Tuesday, August 11, 2009


Many things are beautiful to me.

Today, it's carrots.

I love the feeling of pulling the root out of the soggy ground; mud squishing between my fingers as I tug the top of the plant. It a surprise each time because every carrot has its own unique shape. Some long and straight, others short with multiple carrots growing from one base.

All of them tasty when roasted with olive oil, garlic and rosemary.

This is my first official harvest of carrots

just for kicks, here's a partial view of the Superfund site:

...and the finished product! another beautiful thing to see.

everything but the chicken came from the back.

Monday, August 10, 2009

Sunday at Mueller Park

Look! We got a new camera.

Now I have proof that I don't spend all day everyday tuned into fMh or Facebook.
As I've been looking over the many years of pictures, it's obvious to me that n and I are the "couple that does stuff", but not in the adorably cute couple, Les and Christy, kind of way. More like the hey, I need a riding buddy and your proximity makes it convenient, kind of way. (Remember the proximity friend?)

I was trained to believe that couples are supposed to get over each other and activ-a-tate apart after they’ve been married a few years-- but not us. We seem to get more active as we age and I'm not talking about the occasional camping trip or weekly visit to COSTCO. We play hard together and do it often.

This is a *good thing because we get to, hopefully, keep having fun and continue to find interest with each other as the years pass.

It also means that when he wises up and leaves me for some peace and tranquility, he'll not have his built in proximity buddy to do stuff with and end up coming home.

So here are some pics of our most recent outing. I only wish we had bought the camera on Saturday when we rode the Big Water trail at the top of Millcreek Canyon—that’s one gorgeous trail full of fir and aspen trees with a lake at the top of the climb.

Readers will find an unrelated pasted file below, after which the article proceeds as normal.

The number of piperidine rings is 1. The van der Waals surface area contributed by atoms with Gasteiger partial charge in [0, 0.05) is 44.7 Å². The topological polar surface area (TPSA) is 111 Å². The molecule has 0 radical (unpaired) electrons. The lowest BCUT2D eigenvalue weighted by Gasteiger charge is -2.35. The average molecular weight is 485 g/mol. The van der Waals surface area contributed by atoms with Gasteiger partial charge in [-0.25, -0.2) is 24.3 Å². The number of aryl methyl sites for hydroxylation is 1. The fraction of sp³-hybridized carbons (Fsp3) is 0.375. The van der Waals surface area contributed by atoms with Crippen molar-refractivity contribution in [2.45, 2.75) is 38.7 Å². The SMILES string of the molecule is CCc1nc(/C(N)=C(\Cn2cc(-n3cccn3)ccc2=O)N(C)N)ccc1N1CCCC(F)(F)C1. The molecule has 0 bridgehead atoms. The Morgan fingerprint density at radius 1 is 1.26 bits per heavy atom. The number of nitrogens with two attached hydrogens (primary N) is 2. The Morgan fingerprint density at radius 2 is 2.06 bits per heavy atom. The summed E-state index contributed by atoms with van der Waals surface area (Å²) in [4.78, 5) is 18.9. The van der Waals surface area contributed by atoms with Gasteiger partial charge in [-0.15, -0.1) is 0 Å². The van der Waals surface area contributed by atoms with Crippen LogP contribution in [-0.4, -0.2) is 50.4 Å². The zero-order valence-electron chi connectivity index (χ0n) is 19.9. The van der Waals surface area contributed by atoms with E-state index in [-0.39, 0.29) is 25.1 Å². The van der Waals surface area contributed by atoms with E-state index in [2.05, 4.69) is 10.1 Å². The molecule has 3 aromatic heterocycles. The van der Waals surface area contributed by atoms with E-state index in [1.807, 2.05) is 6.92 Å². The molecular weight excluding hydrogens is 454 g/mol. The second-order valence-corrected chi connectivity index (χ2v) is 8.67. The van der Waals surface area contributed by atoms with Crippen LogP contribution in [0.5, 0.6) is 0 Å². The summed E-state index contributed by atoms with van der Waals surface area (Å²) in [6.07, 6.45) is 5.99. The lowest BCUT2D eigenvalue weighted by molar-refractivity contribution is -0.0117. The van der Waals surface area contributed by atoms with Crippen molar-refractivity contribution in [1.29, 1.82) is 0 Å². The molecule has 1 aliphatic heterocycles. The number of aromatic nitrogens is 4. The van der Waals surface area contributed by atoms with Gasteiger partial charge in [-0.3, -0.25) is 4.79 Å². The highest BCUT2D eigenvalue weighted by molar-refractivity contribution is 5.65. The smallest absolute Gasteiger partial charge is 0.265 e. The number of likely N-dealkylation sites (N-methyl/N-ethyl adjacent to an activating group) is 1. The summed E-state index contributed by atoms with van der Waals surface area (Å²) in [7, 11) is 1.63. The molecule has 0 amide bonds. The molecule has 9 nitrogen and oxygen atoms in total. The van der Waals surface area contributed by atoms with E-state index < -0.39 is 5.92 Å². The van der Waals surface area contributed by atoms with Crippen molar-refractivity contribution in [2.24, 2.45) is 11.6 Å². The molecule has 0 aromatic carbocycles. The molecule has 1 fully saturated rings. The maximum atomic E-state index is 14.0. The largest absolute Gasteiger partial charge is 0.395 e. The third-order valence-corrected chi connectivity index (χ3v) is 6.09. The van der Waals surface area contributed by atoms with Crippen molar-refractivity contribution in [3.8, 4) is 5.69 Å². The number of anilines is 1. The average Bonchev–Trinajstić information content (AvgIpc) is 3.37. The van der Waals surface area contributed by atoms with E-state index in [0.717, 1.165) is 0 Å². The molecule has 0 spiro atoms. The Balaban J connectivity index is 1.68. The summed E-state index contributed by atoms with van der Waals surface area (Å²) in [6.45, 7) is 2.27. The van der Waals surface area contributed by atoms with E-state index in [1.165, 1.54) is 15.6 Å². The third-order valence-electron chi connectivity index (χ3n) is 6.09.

These are of Mueller Park Canyon in Bountiful. It’s less than 10 miles from the house to the trail head, and though it aint no Millcreek, it’s a decent climb and fun descent and we can take Mr. Pink along.

it's a long way to the top when you only have four legs.

no, i'm not pregnant!

my hunny is hawt! i think i got the better end of the deal.

*If you don't count all the times I’m “moody” or “irritable” ( if you’re married to a woman you know that's those are code words for bitchy)

Wednesday, July 1, 2009

I can do anything better than you I can't.

If you ask me what the best TV show of all time is I will probably say The Wire, and next in line is Six Feet Under, but my recent re-acquaintance with M*A*S*H*during my bout with the Swine flu reminded me of what an insightful and brilliant show M*A*S*H* was.

I used to watch it all the time as a kid but only for the humor. As an adult, I get it. I get the messages the writers were trying to send about war and the human condition.

I have been mulling this line said to Hawkeye Peirce by Col. Ptter, around in my head for days:

"The only (wo)man I have to be better than is the (wo)man I am right now."

It's just one of many classic lines from the show. I guess I keep hearing it over and over in my head because most days I think I'm trying to be a better person for family and community, but the truth is, I am still comparing myself to my friends, schoolmates, co-bloggers neighbors and the beautiful woman I saw on the street.